Newb dreaming of ultralights

HomeBuiltAirplanes.com

Help Support HomeBuiltAirplanes.com:

DaveyG

New Member
Joined
Feb 12, 2021
Messages
3
Hi all thanks for having me! Ever since I was a small boy, about 3 decades ago, I’ve had aviation on my mind, either in the forefront (told ppl I wanted to be an aerospace engineer at age 8) or on the back burner, in some form or another. I’m a machinist by profession and a hobbyist gunsmith, engine builder, welder, fabricator. Anyway, more recently I’ve been learning more about the laws and regulations regarding airplanes, and more importantly the lesser regulations concerning ultralight craft, has me thinking that perhaps designing and building my own ultralight might be the way I get my dreams off the ground... which brought me here. I’ve been a big fan of snowmobiling as well ever since I was a child, mom and pop had snowmobiles before I was born so I kinda was destined for that as a hobby, which in turn, is actually what led me here, looking for tips and tricks for 2-stroke Rotax snowmobile engines... I think I’ve got that under control now, for the moment, but the idea of building an ultralight is still pulling at my heart. Anyway, I look forward to lurking and learning a bit before I jump into a new project with both feet.
 

Dana

Super Moderator
Staff member
Joined
Apr 3, 2007
Messages
9,762
Location
CT, USA
Welcome, Davey! I would suggest starting with an existing design and learning to fly that first... you don't want to be a student pilot and test pilot at the same time. Once you have a little experience, you'll have a better idea of what you want to design.
 

DaveyG

New Member
Joined
Feb 12, 2021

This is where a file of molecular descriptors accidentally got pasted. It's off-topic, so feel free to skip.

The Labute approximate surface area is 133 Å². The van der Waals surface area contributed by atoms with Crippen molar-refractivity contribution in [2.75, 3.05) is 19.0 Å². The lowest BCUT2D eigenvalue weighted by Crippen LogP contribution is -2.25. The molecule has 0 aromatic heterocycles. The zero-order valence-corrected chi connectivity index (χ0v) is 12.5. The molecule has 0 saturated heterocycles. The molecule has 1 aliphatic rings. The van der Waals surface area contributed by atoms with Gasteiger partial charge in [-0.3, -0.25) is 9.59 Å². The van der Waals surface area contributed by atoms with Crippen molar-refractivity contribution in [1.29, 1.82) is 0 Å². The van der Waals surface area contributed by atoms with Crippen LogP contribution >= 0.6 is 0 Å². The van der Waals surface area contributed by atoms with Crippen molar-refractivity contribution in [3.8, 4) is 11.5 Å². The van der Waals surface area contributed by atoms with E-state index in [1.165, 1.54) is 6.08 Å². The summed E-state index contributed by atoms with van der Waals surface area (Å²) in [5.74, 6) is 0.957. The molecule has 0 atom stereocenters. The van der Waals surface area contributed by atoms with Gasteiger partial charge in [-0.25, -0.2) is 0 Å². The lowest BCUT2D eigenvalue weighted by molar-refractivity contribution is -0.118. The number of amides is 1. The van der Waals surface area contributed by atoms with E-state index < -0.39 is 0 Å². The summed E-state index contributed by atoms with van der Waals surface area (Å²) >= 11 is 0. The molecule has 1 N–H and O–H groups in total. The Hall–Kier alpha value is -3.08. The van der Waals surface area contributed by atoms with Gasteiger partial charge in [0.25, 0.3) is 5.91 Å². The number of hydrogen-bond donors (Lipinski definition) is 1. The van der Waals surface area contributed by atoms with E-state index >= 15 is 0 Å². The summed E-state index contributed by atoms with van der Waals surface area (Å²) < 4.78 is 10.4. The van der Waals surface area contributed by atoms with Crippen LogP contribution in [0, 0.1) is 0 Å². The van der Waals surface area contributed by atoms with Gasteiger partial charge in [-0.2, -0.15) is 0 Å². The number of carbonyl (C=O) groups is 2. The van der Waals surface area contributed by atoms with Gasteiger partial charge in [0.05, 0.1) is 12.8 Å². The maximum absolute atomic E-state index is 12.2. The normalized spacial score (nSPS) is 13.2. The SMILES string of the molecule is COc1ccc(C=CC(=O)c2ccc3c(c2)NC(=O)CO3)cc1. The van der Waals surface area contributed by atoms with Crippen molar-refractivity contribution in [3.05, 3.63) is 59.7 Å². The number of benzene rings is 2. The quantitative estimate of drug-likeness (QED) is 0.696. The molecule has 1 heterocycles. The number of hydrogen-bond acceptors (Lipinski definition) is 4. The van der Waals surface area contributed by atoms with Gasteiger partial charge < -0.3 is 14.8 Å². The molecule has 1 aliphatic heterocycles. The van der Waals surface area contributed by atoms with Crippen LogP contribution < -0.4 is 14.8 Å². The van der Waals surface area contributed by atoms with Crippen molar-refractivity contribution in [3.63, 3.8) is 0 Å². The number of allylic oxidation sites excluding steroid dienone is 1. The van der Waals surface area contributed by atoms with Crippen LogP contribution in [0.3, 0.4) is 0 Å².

Messages
3
Welcome, Davey! I would suggest starting with an existing design and learning to fly that first... you don't want to be a student pilot and test pilot at the same time. Once you have a little experience, you'll have a better idea of what you want to design.
Not a bad idea at all, I was considering starting with an existing basic (and low budget) ultralight design and merely improving upon it using my skill set and expertise to possibly use higher quality and lighter weight materials that I’m already rather familiar with. I’ve made an honest living making various parts from titanium and composites such as carbon fiber, both of which are readily available if you know where to look. Might you suggest a simple design I could start with? I like the idea of a single, forward mounted, air cooled two stroke twin cylinder powerplant, and I already happen to have a spare, Rotax 500cc unit available, could certainly use a rebuild, as I have no idea how many hours are currently on it, but the labor of rebuilding it is nothing new to me, but possible supporting mods that would be airworthy specific are new to me, such as, I’m very familiar with mikuni carburetors, but I recall they are less than ideal for aircraft use...
 

Dana

Super Moderator
Staff member
Joined
Apr 3, 2007
Messages
9,762
Location
CT, USA
Nothing wrong with Mikunis, I had one on the Cuyuna engine on my Kolb, and many people feel they're better than the Bings more commonly used... but Mikuni won't support them for aircraft use.